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Just bought SMART 3

Discussion in 'Home Cinema Buying & Building' started by Mr.D, Jan 11, 2005.

  1. Mr.D

    Mr.D
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    I got bored , I've somewhat finished tweaking my HTPC so I thought I'd give this a bash and fiddle with my HS20 some more...I'm not bored enough to buy colorfacts yet!
     
  2. avanzato

    avanzato
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    What is this Smart 3?
    Is it like the Monaco Optix I use at work?
     
  3. Mr.D

    Mr.D
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    Monaco optix looks like it profiles a monitor builds a software LUT and applies it to the graphics hardware ( I hope otherwise its just correcting the desktop). More sophisticated systems allow you to first calibrate the display hardware itself ( a closed loop calibration).

    The SMART 3 is a poor man's calibration system which uses a series of idealised targets for a specific display device , in my case an HS20 video projector. Basically you do a full objective calibration on a display , once its calibrated you run a series of test pattens through it and measure it with a tristimulus photometer (RGB values) poor mans colour analyser.

    Rather than try to calibrate the display to a measurable 6500K in this case you calibrate it to give the same values (or ratios given a variance in white point between displays) that you got with the calibrated device on the same patterns.

    This technique is reffered to as curve ripping and is often used as a form of back engineering other peoples designed response curves for things like different film stocks if the manufacturer doesn't make them public. (using this technique for this purpose is technically industrial espionage!)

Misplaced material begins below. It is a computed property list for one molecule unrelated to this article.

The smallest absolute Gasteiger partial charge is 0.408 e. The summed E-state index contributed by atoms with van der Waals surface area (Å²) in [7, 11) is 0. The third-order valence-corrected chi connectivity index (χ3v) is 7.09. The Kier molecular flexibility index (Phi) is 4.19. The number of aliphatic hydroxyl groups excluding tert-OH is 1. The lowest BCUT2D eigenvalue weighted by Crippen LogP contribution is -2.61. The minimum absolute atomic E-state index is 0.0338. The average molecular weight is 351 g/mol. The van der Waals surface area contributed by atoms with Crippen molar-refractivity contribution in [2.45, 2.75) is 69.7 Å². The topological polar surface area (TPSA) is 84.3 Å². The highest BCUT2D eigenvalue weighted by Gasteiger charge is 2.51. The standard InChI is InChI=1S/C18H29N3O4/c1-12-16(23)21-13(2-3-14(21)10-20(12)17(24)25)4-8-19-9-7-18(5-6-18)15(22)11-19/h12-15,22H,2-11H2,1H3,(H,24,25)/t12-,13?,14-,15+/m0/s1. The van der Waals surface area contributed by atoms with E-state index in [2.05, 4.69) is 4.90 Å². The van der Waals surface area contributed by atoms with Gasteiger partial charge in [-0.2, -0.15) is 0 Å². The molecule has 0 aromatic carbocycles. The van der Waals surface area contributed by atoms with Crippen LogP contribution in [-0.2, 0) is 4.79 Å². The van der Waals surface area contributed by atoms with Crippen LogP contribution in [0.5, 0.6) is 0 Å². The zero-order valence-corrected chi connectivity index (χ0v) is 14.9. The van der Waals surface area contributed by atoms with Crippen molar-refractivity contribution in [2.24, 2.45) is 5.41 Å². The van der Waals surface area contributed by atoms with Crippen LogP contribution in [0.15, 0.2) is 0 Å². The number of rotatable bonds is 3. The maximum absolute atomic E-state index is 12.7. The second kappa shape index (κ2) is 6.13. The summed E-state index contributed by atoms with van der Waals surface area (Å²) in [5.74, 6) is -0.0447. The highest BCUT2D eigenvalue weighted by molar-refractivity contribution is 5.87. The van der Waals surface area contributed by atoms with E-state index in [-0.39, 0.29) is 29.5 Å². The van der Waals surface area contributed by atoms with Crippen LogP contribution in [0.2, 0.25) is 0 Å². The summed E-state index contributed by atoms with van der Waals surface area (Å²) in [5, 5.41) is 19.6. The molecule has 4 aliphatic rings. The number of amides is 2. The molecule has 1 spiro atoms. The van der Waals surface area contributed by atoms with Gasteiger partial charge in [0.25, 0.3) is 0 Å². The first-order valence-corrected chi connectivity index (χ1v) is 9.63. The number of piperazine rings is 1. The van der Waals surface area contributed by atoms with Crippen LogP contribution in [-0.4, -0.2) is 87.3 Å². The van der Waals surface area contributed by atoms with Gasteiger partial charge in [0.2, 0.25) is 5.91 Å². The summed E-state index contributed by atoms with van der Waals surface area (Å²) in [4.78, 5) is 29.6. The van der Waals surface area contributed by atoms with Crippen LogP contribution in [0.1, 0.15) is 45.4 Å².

The disadvantages are that you can only get as accurate as the variance between your different photometers and the one used to do the original calibration. And you initially need a calibrated device to give you the aims in the first place. And if your particular display is actually a little bit superior to the calibrated one you effectively limit it to the idealised display performance.

    You are not really calibrating to 6500K ( excuse me D.65) you are approximating an already calibrated device. Its a little bit smarter than that to deal with variances over time and its main advantage is that it allows you to use colour correction filters to increase the contrast of your display without compromising the colour balance too much.

    At the end of the day its probaly not as accurate or ideal as a proper objective colour calibration but its probably going to do a better job than just eyeballing the grayscale.
     
  4. Alaric

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    Smart 3....er is that the ForFour (Smart ForTwo, Roadster were before) :)

    Got any web site details....seen the colorfacts and also thought it was a touch pricey, also seen some bits done with a photocell...so this sounds interesting.

    Ta,
    Lee
     
  5. Mr.D

    Mr.D
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  6. Alaric

    Alaric
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    Ack....doesn't do CRT. *sulk*
     
  7. avanzato

    avanzato
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    AFAIK the Optix software applies LUT's to the hardware. Monaco are trying to get me to upgrade to the Pro version which if I'm reading the manual right will measure the monitor (luminance/RGB) while you adjust it to target values. But I could be wrong and I'm not sure how sophisticated to go, or what the expensive pro packages measure.
     
  8. Mr.D

    Mr.D
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    Well I had a go with the SMART calibration system on my HS20.
    Apparently the vpl11ht and following models all have some sort of auto black level control that is good in some ways but messes with the cal. Not sure this is correct from what I've seen of my HS20 over DVI from an HTPC.

    I ran a measurement sequence which was useful as it gave me an idea of what the projector was doing (heavy in red beyond 50IRE but quite accurate with regard to tracking and gamma, very blue towards black), then rather than follow the recommendations that smart gave me I applied a CCR20 filter and then eyeballed the grayscale back to where it should be ( I think I might be not too bad at this because of the job I do).